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Old 04-11-2010, 05:01 AM
PunkMaister PunkMaister is offline
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Default Oxygenated Water Real Breakthrough Or Tons Of Hot Air? (Oxygenated Water Non-sense)

First it was bottled water then mineral water and now the last hype out there is so called Oxygenated water or more properly named oxygen enriched water. (Actual Oxygenated water is hydrogen peroxide or H2O2)

Any how here are 2 articles that prove is nothing but hype and hot air so people keep buying their goddamn bottles and littering the environment.

Unless you have gills, it's just an expensive burp!

Oxygenated water (also known as "superoxygenated" water) is offered at hundreds of Web sites. I highly recommend it if you happen to be a fish, but if you have lungs that breathe air, then forget about it! All water that has been exposed to the air is "oxygenated" to a small extent— about 8 milligrams of O2 per liter of water at room temperature— and this can be increased by pressurizing the water with oxygen gas; each additional atmosphere of oxygen pressure pumps an additional 40 mg into each liter. But what happens when you open the bottle? That's right, the extra oxygen goes right back out— but not immediately, so by drinking oxygenated water, you can still take a bit more oxygen into your stomach. But can any oxygen molecules that don't get burped back out actually find their way into your bloodstream through absorption in the stomach or intestine? I very much doubt it; the lungs are exquisitely adapted to this function, while your digestive system is specialized for absorbing other nutrients. Suppose, instead, that you simply breathe in an extra liter of air (much easier to do than drinking a liter of water!) It's an easy chemistry students' calculation to show that you will be inhaling about 146 mg of oxygen in this way. Not all of it will enter your bloodstream, but you can always take an extra breath; it's free!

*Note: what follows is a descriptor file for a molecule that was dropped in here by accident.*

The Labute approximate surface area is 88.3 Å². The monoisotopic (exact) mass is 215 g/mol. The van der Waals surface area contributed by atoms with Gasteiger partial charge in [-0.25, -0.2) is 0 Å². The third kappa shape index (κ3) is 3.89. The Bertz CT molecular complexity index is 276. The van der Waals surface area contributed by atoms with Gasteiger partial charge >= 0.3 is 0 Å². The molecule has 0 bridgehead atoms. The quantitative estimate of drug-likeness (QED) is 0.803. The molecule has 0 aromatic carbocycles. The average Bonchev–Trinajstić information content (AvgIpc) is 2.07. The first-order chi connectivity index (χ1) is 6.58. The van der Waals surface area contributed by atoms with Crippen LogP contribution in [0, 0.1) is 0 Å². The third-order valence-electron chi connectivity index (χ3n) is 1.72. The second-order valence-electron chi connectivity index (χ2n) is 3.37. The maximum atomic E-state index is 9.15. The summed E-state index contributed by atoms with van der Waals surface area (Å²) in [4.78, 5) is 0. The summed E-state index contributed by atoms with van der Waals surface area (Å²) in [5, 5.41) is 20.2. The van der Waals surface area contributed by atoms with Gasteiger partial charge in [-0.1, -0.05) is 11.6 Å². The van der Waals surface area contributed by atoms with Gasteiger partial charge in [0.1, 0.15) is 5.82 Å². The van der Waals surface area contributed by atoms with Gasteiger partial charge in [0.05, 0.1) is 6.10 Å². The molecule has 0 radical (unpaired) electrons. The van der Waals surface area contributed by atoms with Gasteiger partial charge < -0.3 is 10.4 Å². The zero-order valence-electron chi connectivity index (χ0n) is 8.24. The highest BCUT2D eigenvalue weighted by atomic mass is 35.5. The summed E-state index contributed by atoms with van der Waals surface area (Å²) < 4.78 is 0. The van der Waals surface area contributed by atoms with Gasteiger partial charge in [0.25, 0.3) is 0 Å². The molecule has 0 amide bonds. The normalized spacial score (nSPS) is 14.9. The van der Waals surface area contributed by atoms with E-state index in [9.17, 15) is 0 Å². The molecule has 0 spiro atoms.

These products seem to be pitched especially at the sports community, always on the lookout for that thin advantage that can make all the difference. There is no credible evidence that it does,
Link here!

Oxygen water: Are you being ripped off?

These days, you can find food and drinks with all kinds of things added intended to make us healthier. Orange juice fortified with calcium, breads and cereals with extra vitamins.

Now comes bottled water with extra oxygen. Marketers say this new breed of water can boost athletic performance and give you more energy.

Increasing the oxygen concentration of the air you breathe does affect performance, as does increasing the number of oxygen-carrying red blood cells, which is why blood doping is such a problem in high-level cycling and running competitions [4, 5].

But does adding oxygen to water have the same effect?
Oxygen water